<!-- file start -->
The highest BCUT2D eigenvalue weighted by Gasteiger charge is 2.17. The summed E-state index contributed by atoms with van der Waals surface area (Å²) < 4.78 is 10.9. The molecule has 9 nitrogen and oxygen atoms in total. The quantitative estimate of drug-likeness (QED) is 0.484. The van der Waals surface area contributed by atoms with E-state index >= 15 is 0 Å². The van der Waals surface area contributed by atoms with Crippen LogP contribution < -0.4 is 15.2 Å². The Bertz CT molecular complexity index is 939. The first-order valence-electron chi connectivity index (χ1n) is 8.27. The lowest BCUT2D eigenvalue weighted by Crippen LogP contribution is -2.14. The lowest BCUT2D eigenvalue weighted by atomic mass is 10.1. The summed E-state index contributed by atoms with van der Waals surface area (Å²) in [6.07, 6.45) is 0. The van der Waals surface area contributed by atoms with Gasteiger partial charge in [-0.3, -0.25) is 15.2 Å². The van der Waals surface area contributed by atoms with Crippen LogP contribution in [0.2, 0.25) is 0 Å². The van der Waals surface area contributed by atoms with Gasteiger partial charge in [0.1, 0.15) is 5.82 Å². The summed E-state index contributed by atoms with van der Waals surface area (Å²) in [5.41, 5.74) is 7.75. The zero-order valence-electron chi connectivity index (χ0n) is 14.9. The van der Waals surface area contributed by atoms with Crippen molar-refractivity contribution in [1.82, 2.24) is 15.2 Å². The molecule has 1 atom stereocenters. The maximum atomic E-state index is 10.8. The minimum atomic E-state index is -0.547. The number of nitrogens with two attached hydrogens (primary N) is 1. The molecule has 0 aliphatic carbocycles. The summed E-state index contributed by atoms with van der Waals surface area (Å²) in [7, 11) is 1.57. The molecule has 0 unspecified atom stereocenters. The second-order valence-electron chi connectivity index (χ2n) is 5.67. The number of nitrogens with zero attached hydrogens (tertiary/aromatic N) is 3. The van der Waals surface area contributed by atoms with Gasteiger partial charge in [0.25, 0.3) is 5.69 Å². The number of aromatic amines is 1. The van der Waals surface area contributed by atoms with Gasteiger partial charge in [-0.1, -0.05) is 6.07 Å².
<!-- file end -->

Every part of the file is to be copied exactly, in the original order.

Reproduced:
The highest BCUT2D eigenvalue weighted by Gasteiger charge is 2.17. The summed E-state index contributed by atoms with van der Waals surface area (Å²) < 4.78 is 10.9. The molecule has 9 nitrogen and oxygen atoms in total. The quantitative estimate of drug-likeness (QED) is 0.484. The van der Waals surface area contributed by atoms with E-state index >= 15 is 0 Å². The van der Waals surface area contributed by atoms with Crippen LogP contribution < -0.4 is 15.2 Å². The Bertz CT molecular complexity index is 939. The first-order valence-electron chi connectivity index (χ1n) is 8.27. The lowest BCUT2D eigenvalue weighted by Crippen LogP contribution is -2.14. The lowest BCUT2D eigenvalue weighted by atomic mass is 10.1. The summed E-state index contributed by atoms with van der Waals surface area (Å²) in [6.07, 6.45) is 0. The van der Waals surface area contributed by atoms with Gasteiger partial charge in [-0.3, -0.25) is 15.2 Å². The van der Waals surface area contributed by atoms with Crippen LogP contribution in [0.2, 0.25) is 0 Å². The van der Waals surface area contributed by atoms with Gasteiger partial charge in [0.1, 0.15) is 5.82 Å². The summed E-state index contributed by atoms with van der Waals surface area (Å²) in [5.41, 5.74) is 7.75. The zero-order valence-electron chi connectivity index (χ0n) is 14.9. The van der Waals surface area contributed by atoms with Crippen molar-refractivity contribution in [1.82, 2.24) is 15.2 Å². The molecule has 1 atom stereocenters. The maximum atomic E-state index is 10.8. The minimum atomic E-state index is -0.547. The number of nitrogens with two attached hydrogens (primary N) is 1. The molecule has 0 aliphatic carbocycles. The summed E-state index contributed by atoms with van der Waals surface area (Å²) in [7, 11) is 1.57. The molecule has 0 unspecified atom stereocenters. The second-order valence-electron chi connectivity index (χ2n) is 5.67. The number of nitrogens with zero attached hydrogens (tertiary/aromatic N) is 3. The van der Waals surface area contributed by atoms with Gasteiger partial charge in [0.25, 0.3) is 5.69 Å². The number of aromatic amines is 1. The van der Waals surface area contributed by atoms with Gasteiger partial charge in [-0.1, -0.05) is 6.07 Å².